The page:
70 So…. what can we do?? Dr. David Clark Ontario Shores CMHS CLIENT EDUCATION and REINFORCEMENT of DENTAL SELF-CARE – build awareness wherever/whenever possible….

71 Treatment Planning Consult with GP/psychiatrist –ensure stability, control, capacity to consent. Consult with GP/psychiatrist –ensure stability, control, capacity to consent. Be flexible and dynamic Be flexible and dynamic Positive attitude Positive attitude Aggressive on prevention- frequent use of auxiliary preventive agents Aggressive on prevention- frequent use of auxiliary preventive agents Morning appointments(?) Morning appointments(?) Dr. David Clark Ontario Shores CMHS

72 Possible guidelines for communication with patients with CMI Persons with MI: have trouble with “reality”………… are fearful………... are insecure……... have trouble concentrating..... So you need to… be simple, truthful stay calm be accepting be brief, repeat

73 Possible guidelines for communication with patients with CMI Persons with MI: easily agitated………… poor judgment…… are over stimulated……… So you need to… recognize agitation, allow escape not expect rational discussion limit input, not force discussion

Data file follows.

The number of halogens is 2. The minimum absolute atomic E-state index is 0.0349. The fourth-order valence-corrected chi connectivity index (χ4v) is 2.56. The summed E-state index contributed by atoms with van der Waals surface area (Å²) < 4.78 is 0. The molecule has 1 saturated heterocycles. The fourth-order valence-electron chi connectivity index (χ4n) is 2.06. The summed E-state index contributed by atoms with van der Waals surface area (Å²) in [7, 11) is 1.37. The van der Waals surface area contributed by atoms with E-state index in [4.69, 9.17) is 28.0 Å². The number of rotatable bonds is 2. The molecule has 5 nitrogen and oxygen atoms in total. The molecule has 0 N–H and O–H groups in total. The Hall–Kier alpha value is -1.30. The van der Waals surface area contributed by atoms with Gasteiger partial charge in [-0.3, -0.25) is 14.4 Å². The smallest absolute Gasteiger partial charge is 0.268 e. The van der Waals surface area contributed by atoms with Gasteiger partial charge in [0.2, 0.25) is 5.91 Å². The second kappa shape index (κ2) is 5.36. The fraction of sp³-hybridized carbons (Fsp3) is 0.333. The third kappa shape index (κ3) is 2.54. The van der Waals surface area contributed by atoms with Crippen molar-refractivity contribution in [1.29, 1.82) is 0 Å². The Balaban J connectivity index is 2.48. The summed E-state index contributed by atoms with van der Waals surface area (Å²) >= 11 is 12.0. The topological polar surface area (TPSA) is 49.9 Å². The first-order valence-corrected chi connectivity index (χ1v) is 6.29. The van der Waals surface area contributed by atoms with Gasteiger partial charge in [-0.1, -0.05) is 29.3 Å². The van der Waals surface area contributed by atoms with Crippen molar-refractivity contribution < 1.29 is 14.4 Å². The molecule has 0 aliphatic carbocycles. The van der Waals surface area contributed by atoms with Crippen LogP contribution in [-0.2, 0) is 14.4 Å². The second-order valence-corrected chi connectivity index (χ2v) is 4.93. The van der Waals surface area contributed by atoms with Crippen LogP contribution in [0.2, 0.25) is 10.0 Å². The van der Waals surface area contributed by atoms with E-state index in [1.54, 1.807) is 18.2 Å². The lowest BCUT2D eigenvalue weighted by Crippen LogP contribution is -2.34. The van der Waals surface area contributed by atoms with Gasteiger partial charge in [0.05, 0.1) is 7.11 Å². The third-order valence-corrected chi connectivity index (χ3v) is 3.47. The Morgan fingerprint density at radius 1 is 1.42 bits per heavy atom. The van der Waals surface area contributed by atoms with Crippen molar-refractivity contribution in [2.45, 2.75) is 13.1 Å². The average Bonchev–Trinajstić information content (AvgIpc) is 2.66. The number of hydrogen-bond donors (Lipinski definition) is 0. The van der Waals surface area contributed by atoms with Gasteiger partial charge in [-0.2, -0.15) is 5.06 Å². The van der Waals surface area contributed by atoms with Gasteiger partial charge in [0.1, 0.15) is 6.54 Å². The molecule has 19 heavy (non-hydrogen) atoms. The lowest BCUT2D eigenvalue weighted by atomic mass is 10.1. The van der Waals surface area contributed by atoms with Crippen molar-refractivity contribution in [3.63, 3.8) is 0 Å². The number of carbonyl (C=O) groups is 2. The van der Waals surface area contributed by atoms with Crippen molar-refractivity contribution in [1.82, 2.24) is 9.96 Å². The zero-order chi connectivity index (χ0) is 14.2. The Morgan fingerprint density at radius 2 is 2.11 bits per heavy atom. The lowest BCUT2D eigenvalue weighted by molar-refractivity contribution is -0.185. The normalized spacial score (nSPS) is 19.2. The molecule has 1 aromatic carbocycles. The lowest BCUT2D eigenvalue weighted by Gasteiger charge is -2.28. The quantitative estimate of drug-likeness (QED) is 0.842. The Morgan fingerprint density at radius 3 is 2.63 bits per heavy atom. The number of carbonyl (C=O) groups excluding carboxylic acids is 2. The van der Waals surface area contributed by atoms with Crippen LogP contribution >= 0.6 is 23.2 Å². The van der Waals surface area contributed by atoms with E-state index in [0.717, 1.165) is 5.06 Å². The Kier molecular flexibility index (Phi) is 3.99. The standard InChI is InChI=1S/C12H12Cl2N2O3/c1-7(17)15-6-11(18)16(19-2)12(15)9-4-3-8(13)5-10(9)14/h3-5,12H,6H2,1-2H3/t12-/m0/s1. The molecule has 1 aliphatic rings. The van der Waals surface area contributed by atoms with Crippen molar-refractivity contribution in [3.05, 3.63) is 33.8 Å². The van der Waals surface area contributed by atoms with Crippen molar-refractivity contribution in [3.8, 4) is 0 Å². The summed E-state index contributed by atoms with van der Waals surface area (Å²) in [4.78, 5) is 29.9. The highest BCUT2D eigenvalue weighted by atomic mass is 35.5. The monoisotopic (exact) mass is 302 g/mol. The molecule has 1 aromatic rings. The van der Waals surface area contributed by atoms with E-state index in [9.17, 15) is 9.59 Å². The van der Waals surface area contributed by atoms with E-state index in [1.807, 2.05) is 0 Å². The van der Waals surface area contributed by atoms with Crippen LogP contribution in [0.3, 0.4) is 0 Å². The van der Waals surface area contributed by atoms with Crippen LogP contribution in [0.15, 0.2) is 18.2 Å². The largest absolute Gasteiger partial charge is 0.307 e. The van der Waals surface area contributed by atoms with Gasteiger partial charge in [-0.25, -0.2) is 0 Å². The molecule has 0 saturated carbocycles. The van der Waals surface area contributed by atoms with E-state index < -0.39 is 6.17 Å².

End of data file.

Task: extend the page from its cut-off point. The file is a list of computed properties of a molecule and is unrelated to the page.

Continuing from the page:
74 Possible guidelines for communication with patients with CMI Persons with MI: are preoccupied……… have changing plans… believe delusions……. have low self-esteem, lack motivation……. So you need to… get attention first stick to one plan ignore, don’t argue stay positive!!!

75 Conclusion Oral health can reflect a record of the peaks and valleys of a person’s life i.e. the times when people are healthy and the times when they stop caring for themselves e.g. psychosis, depression etc. Dr. David Clark

76 Contact Information Dr. David Clark BSc. DDS, MSc.(Oral Path) FAAOP, FRCDC BSc. DDS, MSc.(Oral Path) FAAOP, FRCDC Director, Dental Services Ontario Shores Centre for Mental Health Sciences for Mental Health Sciences 700 Gordon Street Whitby, Ontario, CANADA L1N 5S9 L1N 5S9 (905)430-4033 ext 6168 clarkd@ontarioshores.cadavidclark1461@gmail.com Clinical Associate in Dentistry (part-time) Clinical Associate in Dentistry (part-time) Dept. of Oral Medicine Dept. of Oral Medicine Faculty of Dentistry Faculty of Dentistry University of Toronto University of Toronto